Catch him if you can

At this point we’ve all heard about the “Slabgate” trimming scandal that has the hobby world up in arms. Now, before everyone grabs torches and pitchforks and heads to Joe Orlando’s house, I would like to point out that if the cards weren’t graded beforehand or afterwards Gary Moser probably wouldn’t have been caught yet. Those grading registration numbers made the required research possible.

I get it, having a story about another shady card dealer who’s trimming cards is sad at best. However, a conspiracy that involves PWCC, PSA, and a card trimmer, now that’s sexy!

I’m not saying I can prove PSA or PWCC was or wasn’t involved. Maybe Moser knew someone grading and slabbing at PSA. Maybe the cards just got through, I don’t know. It just seems unlikely that a publicly traded company is going to go on the take for a split pot of a few thousand bucks.

Yes, you’re right. It’s basically PSA’s only job to catch cards that have been doctored. You can breathe now; as long as you weren’t one of the thousands of collectors complaining about turnaround times.

It’s important to remember PSA is in the business of grading the quality of paper stock. If situation arises when they have to hire more graders, these graders have to be experts who know paper fiber, not Billy Bob who wants to slab cards because his Pokemon collection is dope.  

My point is that the grading companies are usually the only stop between the Gary Mosers of this world and all of the various auction houses. The hobby needs grading companies, for better or worse.

The way I see it there are basically two options for PSA going forward. Slow down and potentially lose the impatient collectors in the short term; or keep going, decrease the quality of their product, and lose the revenue of many collectors in the long term.

Either way you look at it PSA is in need of quality graders. They need paper fiber experts who know sports cards, maybe Gary Moser? Hey, it worked with Frank Abagnale, catch him if you can, PSA!

Author: David

I enjoy baseball cards and collecting in general, this includes both vintage and modern cards. I naturally gravitate towards the 1950's and 1960's when collecting, writing, and studying. Excited to be a member of SABR.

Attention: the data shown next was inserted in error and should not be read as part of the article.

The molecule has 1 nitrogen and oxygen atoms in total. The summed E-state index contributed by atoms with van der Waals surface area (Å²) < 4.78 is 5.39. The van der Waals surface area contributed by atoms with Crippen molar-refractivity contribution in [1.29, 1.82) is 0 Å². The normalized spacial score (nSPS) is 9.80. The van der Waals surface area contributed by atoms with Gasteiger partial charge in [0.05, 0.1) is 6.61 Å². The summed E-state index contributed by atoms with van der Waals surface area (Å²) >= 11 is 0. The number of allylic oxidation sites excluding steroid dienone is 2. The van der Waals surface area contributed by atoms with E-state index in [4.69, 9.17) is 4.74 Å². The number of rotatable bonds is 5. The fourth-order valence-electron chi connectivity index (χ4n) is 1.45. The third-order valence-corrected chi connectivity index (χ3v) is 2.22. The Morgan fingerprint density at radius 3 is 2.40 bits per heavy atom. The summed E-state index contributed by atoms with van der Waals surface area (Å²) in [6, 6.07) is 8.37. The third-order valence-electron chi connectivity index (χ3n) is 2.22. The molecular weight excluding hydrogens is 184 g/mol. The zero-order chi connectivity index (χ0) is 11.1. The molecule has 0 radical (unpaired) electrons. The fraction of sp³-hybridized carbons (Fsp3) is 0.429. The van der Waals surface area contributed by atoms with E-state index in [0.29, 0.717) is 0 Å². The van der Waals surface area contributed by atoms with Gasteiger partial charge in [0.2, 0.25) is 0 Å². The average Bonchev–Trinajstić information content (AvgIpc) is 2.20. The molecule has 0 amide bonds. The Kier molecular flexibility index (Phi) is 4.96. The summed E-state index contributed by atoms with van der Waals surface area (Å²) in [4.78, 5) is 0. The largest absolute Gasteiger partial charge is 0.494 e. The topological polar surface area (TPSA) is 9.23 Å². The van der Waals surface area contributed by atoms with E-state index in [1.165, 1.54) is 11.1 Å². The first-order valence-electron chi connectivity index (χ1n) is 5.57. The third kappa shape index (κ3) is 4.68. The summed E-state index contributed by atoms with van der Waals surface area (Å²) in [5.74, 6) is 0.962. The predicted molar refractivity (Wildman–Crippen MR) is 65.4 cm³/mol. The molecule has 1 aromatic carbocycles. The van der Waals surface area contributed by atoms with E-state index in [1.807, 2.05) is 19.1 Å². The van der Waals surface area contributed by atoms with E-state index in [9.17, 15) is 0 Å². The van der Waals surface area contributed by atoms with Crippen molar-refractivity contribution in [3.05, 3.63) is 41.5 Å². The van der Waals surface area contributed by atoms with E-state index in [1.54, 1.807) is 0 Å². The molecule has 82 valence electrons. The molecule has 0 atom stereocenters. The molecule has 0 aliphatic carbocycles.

6 thoughts on “Catch him if you can”

  1. In the Muppet Movie, Rolfe the Dog has a song that opens, “You can’t live with ’em, you can’t live without ’em…” He was talking about female companions (dog, pig, or otherwise), but he might have been singing about grading companies too. The song was called “I Hope that Something Better Comes Along!” and that fits the grading companies too.

    Liked by 1 person

    1. Agreed, there needs to be something that is less subjective to individual opinions. The best aspect of grading is without a doubt the registration numbers for each card, which is probably what lends to PSA’s registry being so popular. Personally I hope an individual and independent collector develops the software for computer based card grading.

      Liked by 1 person

  2. Am I the only one who is freaked out by the scissors being over the card? I keep thinking “Nooooooo … keep those away from Henry Aaron!”

    Over time the discussions on the blog have broken me a little from my 1980s card collecting upbringing. Condition was heavily emphasized during that time – whatever you could do to preserve condition by storing cards in binders, sheets, corrugated boxes (not shoe boxes), penny sleeves, hard cases, etc. was important. Of course it turns out that condition really wasn’t important for most of those cards, partially because we were all protecting them and partially because they made a gozillion of them. But it was still hard to let go of that mindset even for pre-war cards. Through listening to everyone’s stories I’ve been able to convince myself that I don’t have to buy PSA 9 equivalents, and just look for a card that looks nice, or in some cases (like some of the 1960s Topps Venezuelan cards I’ve found) even cards that don’t necessarily look nice.

    Liked by 1 person

    1. So true, one of my favorite sayings around the hobby is buy the card and not the grade. Me personally I’m all about centering. I’m willing to accept rounded corners, dings, and scratches at the drop of a hat for a well centered card. That is especially true with, as you mentioned, the pre-war and other vintage cards. Collect what you love! Oh and don’t worry, the scissors were put away without them touching Hank!

      Like

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